Fatih Uckun, Jianjun Cheng and their colleagues have taken the first steps towards developing a so-called “smart bomb” to attack the most common and deadly form of childhood cancer – called B-lineage acute lymphoblastic leukemia (ALL).
Leukemic cells under attack by a “smart bomb”
Credit:Image courtesy of Fatih Uckun
Uckun and his team were supported by funding from USC Stem Cell’s Regenerative Medicine Initiative (RMI), a university-wide program kick-started by $1.2 million in funding from Carmen A. Puliafito, dean of the Keck School of Medicine of USC. The award facilitates collaborative interactions among the USC-based regenerative medicine community.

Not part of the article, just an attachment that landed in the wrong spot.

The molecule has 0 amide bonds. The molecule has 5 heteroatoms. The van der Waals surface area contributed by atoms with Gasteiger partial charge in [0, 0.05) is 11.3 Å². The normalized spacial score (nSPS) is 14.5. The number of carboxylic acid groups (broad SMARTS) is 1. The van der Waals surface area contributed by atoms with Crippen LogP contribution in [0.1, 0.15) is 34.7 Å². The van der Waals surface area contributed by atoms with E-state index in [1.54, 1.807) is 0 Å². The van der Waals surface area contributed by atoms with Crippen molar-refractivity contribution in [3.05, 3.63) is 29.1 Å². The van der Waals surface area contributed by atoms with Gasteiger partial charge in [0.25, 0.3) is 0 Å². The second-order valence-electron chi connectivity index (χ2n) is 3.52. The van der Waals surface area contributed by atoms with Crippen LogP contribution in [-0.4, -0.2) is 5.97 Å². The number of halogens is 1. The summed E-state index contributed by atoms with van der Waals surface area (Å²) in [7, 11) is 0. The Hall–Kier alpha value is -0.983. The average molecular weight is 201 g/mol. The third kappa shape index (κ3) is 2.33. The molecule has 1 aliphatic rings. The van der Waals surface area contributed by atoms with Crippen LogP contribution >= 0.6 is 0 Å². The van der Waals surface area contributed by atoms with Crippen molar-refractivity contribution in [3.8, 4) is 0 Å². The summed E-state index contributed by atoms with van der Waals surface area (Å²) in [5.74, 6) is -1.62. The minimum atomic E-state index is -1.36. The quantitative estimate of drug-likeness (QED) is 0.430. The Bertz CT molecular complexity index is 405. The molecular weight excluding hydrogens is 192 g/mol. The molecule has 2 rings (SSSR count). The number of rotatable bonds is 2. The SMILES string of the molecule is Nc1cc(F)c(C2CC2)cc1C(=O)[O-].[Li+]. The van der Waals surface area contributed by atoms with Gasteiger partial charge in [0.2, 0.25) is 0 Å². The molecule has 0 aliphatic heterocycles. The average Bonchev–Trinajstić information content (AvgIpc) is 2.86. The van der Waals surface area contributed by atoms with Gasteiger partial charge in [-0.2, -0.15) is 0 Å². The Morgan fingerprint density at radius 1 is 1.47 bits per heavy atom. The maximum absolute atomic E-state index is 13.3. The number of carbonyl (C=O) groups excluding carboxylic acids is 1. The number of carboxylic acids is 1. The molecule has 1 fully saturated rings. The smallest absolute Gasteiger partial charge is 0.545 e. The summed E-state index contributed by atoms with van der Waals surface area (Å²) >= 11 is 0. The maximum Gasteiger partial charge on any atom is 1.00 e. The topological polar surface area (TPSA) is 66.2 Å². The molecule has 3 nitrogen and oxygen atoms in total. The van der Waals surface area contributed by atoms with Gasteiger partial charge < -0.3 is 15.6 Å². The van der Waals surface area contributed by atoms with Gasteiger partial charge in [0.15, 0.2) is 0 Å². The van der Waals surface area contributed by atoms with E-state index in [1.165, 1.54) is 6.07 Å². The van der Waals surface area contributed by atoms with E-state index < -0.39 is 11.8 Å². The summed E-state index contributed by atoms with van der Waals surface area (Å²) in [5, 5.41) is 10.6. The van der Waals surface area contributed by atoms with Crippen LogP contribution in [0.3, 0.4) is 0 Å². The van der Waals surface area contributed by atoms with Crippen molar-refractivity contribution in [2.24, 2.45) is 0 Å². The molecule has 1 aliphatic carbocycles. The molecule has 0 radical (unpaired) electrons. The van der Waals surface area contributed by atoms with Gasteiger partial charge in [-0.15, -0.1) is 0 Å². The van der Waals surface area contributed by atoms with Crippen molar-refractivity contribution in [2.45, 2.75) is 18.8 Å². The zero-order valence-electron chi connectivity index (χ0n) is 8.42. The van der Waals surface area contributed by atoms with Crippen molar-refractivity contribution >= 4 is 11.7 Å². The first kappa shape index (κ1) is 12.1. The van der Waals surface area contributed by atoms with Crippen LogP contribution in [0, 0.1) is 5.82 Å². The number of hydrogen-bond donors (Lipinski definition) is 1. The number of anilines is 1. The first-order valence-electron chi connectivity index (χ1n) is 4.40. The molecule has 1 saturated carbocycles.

Additional funding came from DHHS grants P30CA014089, U01-CA-151837 and R01CA-154471 from the National Cancer Institute and the Director’s New Innovator Award 1DP2OD007246-01 from National Institutes of Health. The Nautica Triathalon and its producer Michael Epstein, Couples Against Leukemia Foundation and Saban Research Institute Merit Awards also supported this work.
A rationally designed nanoparticle for RNA interference therapy in B-lineage lymphoid malignancies, EBioMedicine, available online 28 October 2014. DOI: 10.1016/j.ebiom.2014.10.013